Various bourgeois opposition figures, including Islamic leader Amien Rais and ousted Indonesian Democratic Party leader Megawati Sukarnoputri, have announced the formation of political parties in recent weeks. None have challenged Habibie's plans to retain the regime's tightly-controlled national assembly in a slightly modified form.
Instead, they have said they will participate in Habibie's planned elections next year, allowing Habibie to cling to office until at least the end of 1999. These parties represent the interests of different capitalist layers, most of whom are vying for the support of the US and other powers, that seek to replace the military and its business associates in control over the economy.
Monday's protest sent the rupiah falling from 10,800 to the US dollar to 11,050, puncturing a recent rise. The fall reflects heightened fears in the financial markets that Habibie will not prove capable of containing the social unrest caused by mounting unemployment and hunger. Apart from the student demonstrations, recent days have witnessed a growth in starvation-driven looting in various parts of the Indonesian archipelago.
In the wake of the military action at the national assembly, the armed forces chief and Defence Minister General Wiranto declared that the student protest had harmed Indonesia's image. By that he meant, the regime's reputation in the eyes of the money markets. "We had begun receiving confidence from international circles, which was very positive to restore monetary and economic stability," he told reporters in Jakarta. "Certainly with a situation like this, it will be disturbed."
Habibie also warned that worsening social unrest would "prevail" if protests continued. Addressing a human rights conference, he argued that opposition would damage the economy and lead to further abuses of human rights. "Crime will rise. The feeling of being safe and tranquil will be further away," he said.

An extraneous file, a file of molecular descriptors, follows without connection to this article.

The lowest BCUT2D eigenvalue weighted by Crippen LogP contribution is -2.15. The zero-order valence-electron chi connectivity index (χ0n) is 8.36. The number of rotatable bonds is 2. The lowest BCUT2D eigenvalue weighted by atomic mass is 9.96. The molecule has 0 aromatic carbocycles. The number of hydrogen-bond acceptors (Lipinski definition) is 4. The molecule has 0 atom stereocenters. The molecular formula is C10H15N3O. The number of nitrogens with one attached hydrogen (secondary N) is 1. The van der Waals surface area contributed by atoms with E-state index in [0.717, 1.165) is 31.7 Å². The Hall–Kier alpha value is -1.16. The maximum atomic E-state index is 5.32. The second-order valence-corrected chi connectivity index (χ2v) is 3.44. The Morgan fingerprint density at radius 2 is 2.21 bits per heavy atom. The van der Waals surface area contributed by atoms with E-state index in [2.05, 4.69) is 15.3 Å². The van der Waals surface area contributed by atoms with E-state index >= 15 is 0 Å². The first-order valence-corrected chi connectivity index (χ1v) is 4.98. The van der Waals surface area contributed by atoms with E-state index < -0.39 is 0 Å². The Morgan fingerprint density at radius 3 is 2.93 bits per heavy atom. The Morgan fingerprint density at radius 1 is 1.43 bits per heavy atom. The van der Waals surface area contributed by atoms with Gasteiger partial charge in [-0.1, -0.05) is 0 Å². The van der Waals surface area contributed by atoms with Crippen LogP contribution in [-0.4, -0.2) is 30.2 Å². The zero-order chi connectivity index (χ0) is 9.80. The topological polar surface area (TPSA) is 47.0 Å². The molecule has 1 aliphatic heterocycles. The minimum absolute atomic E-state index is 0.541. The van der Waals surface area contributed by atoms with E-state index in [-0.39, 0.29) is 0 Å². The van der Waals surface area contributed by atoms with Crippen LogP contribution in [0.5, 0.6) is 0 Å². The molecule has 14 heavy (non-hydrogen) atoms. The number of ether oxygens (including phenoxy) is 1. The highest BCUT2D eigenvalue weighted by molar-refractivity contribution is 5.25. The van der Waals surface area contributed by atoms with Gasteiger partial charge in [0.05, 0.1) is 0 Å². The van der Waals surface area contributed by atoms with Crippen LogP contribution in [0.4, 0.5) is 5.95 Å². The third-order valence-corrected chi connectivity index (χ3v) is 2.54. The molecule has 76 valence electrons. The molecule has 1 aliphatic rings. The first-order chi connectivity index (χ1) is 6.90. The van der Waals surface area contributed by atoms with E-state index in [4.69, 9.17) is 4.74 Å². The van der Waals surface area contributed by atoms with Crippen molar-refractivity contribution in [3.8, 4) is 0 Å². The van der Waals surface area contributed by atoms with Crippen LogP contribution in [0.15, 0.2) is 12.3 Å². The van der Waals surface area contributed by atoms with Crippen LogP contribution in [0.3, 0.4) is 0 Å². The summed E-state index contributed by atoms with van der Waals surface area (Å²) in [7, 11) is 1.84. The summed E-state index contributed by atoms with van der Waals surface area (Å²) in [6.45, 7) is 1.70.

While the confrontation at the national assembly building was developing on Monday, a senior International Monetary Fund official said Indonesia was "on track" with programs aimed at overcoming its economic crisis, and was working on a new agreement intended to help companies obtain credit.
Hubert Neiss, IMF director for Asia and Pacific affairs, cynically added that Indonesia must address the sharp rise in the price of rice, which has contributed to the threat of malnutrition facing up to two-thirds of the country's more than 200 million people.
While the IMF has authorised the Habibie regime to temporarily maintain subsidies on the price of rice, it has insisted that other food and fuel subsidies be lifted, together with the opening of all markets to multinational exploitation. Through the IMF restructuring package, the international banks and companies intend to profit from the breakdown of the Indonesian economy, regardless of the consequences for millions of working people.